Using simulations, Zwickl and Hillis (2002) found that increasing taxon sampling in phylogenetic inference has a positive effect on the accuracy of phylogenetic analyses.
The study of island biogeography is a field within biogeography that attempts to establish and explain the factors that affect the species diversity of a particular community. In this context, the island can be any area of habitat surrounded by areas unsuitable for the species on the island; not just true islands surrounded by ocean, but also mountains surrounded by deserts, lakes surrounded by dry land, forest fragments surrounded by human-altered landscapes.
Theory of island biogeography
The theory of island biogeography, also known as the equilibrium theory of island biogeography (ETIB), holds that the number of species found on an island (the equilibrium number) is determined by two factors, the effect of distance from the mainland and the effect of island size. These would affect the rate of extinction on the islands and the level of immigration.
Islands closer to the mainland are more likely to receive immigrants from the mainland than those further away from the mainland. The equilibrium number of an island close to Africa is going to be larger than that of one found in the mid-Atlantic. This is the distance effect. The size effect reflects a long known relationship between island size and species diversity. On smaller islands that chance of extinction is greater than on larger ones. Thus larger islands can hold more species than smaller ones. The play between these two factors can be used to establish how many species an island can hold at equilibrium.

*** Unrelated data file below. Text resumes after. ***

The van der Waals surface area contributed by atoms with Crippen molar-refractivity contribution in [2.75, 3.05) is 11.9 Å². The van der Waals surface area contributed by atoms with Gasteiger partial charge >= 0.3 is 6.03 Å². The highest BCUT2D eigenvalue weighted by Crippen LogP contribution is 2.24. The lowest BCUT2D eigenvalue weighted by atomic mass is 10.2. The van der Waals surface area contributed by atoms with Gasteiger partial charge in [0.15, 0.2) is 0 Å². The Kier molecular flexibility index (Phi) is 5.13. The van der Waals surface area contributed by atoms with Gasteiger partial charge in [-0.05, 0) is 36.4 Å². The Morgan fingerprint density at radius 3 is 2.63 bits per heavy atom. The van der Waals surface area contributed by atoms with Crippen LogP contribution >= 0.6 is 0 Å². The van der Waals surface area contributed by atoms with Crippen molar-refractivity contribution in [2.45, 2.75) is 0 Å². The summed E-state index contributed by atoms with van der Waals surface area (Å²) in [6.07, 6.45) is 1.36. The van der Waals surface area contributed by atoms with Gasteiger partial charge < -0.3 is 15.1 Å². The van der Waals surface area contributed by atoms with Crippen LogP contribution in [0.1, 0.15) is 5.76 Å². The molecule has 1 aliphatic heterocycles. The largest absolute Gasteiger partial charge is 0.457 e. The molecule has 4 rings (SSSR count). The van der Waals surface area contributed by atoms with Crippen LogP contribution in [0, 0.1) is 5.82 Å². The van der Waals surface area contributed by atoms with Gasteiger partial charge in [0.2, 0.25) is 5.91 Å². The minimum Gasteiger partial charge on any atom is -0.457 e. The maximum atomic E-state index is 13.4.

The theory of island biogeography was tested by Wilson and his student Daniel Simberloff in the mangroves off Florida. Small islands of mangroves were surveyed then fumigated with methyl bromide to clear their insect and arthropod communities. The islands were then monitored to study the immigration of species to the islands (the experimental equivalent of the creation of new islands). Within a year, the islands had been recolonised, and had reached equilibrium, with islands closer to the mainland having more species, as predicted.
Research conducted at the rainforest research station on Barro Colorado Island has yielded a large number of publications concerning the ecological changes following the formation of islands, such as the local extinction of large predators and the subsequent changes in prey populations.
Island biogeography and conservation
Within a few years of the publishing of the theory of island biogeography, its application to the field of conservation biology had been realized and was being vigorously debated in ecological circles. The realization that reserves and national parks formed islands inside human-altered landscapes (habitat fragmentation), and that these reserves could lose species as they 'relaxed towards equilibrium' (that is they would lose species as they achieved their new equilibrium number, known as ecosystem decay) caused a great deal of concern. This is particularly true when conserving larger species, which tend to have larger ranges.